Stories about our journey, our members, and useful information about fertility.

Hormones 101: Thyroxine (T4) in fertility testing

Thyroxine in fertility – we explain the science.

We want women to be empowered and educated around reproductive health. More of us are choosing to have children later in life. This makes a proactive approach to fertility health important. At Adia, we help women plan ahead and take charge of their fertility journey.

In this blog from our Hormone 101 series, we talk about the link between thyroid hormones, especially T4, in fertility testing. You can read more on thyroid and fertility in our article on Thyroid-Stimulating Hormone (TSH).


What is thyroxine (T4)?

The thyroid is a small, butterfly-shaped gland in your neck producing hormones to regulate metabolism, oxygen usage, hormone levels and energy production. One of these hormones is called thyroxine (T4). When measuring your thyroid function (how well your thyroid works), doctors test your levels of T4, as well as thyroid stimulating hormone (TSH). TSH regulates the production of T4 in your blood. We look at both levels to determine thyroid function.

In our hormone test panel, we’ve included the same thyroid function tests as the NHS, so that’s TSH and T4. We measure the levels of TSH and T4 in your blood with a simple at-home fingerprick blood test.

Why include thyroxine in fertility tests?

A thyroid function test is important if you’ve got low energy levels or symptoms of thyroid disorder. Thyroid function is especially important if you’re trying to conceive. This is because thyroid dysfunction can affect your menstrual cycle, ovulation and ability to conceive. It can also impact the potential effectiveness of IVF.

Having an ‘under-active’ thyroid (hypothyroidism) can lead to higher prolactin levels which can lead to intermittent ovulation, or none at all. Hypothyroidism can also cause ovarian cysts in some women. An ‘over-active’ thyroid (hyperthyroidism) can increase the risk of miscarriage by up to 4 times – so again it’s really important to understand your thyroid function as part of your preconception health plan.

If your thyroid function is less than optimal, the earlier you know, the better. Once you start treatment, the dysfunction is usually corrected and less likely to contribute to fertility problems. Thyroid medication is usually safe to take during pregnancy.

Why do you test for T4 and TSH together?

Testing the level of T4 in your blood alongside TSH determines whether your thyroid is functioning normally. We test both TSH and T4 together for a complete picture of thyroid function. For example, higher levels of TSH but normal levels of T4 may indicate you could be prone to hypothyroidism, but don’t necessarily experience it. High TSH and low T4 can show hypothyroidism, whereas low TSH and high T4 could indicate hyperthyroidism.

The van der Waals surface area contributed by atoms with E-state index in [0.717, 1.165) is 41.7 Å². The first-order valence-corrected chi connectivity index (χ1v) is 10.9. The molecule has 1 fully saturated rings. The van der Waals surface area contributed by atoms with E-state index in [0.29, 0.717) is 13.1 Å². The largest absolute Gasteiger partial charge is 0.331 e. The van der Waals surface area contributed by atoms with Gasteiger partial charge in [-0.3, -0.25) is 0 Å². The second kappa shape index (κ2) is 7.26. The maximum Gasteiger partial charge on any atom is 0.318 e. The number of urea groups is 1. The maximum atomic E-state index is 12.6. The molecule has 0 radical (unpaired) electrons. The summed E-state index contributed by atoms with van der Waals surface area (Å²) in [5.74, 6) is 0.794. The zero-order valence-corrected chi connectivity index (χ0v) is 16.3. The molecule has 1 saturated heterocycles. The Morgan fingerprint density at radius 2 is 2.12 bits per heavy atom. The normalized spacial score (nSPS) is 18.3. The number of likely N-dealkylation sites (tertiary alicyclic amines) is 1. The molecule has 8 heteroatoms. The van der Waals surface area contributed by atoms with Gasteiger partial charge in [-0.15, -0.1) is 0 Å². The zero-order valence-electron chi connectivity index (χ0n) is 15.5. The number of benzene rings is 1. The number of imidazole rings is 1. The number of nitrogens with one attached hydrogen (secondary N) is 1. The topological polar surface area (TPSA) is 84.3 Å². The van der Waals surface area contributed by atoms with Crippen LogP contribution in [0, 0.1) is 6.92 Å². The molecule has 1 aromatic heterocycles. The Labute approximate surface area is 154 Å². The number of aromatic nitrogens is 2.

Some providers will also test another thyroid hormone: triiodothyronine (T3) after an initial test, if they want to rule out autoimmune thyroid disorders. This is usually only done if such a disorder is suspected.

Can I do anything to keep my thyroid healthy?

Medically speaking, some cases of thyroid dysfunction will be entirely outside of the person’s control. That being said, a healthy diet that supports thyroid function goes a long way. Vitamins and minerals that support thyroid function include selenium, iodine, iron, vitamin A and zinc: these are crucial to healthy thyroid function.

You can learn more about including these vitamins and minerals in your diet by discussing with our Nutrition expert. Simply use the ‘Ask an Expert’ button on your profile to ask a question.

What if my test report indicates abnormal thyroid function?

When you complete a hormone test with Adia, we send you a detailed, personalized report explaining your test results. If anything looks less than optimal, we will let you know. You can discuss this immediately with our expert team, or discuss with your GP.

In any case, please don’t worry – our team of experts is here to help and point you in the right direction. It’s always better to be aware of any imbalance in your hormones because then you can start doing something about it, whether that’s through tackling diet, working on improving emotional health or starting treatment.

Even if everything looks good, and you want to maintain healthy thyroid function, it’s a good idea to discuss your report with our experts.

I hope this explains why we have included T4 in our hormone test panel. For more information on thyroid and fertility, read our article on TSH. If you have questions, please ask our experts!

For more info on thyroid and fertility please contact our experts. Join Adia to ask an expert a question. 

Join Adia

Read other blogs in our ‘Hormones 101’ series: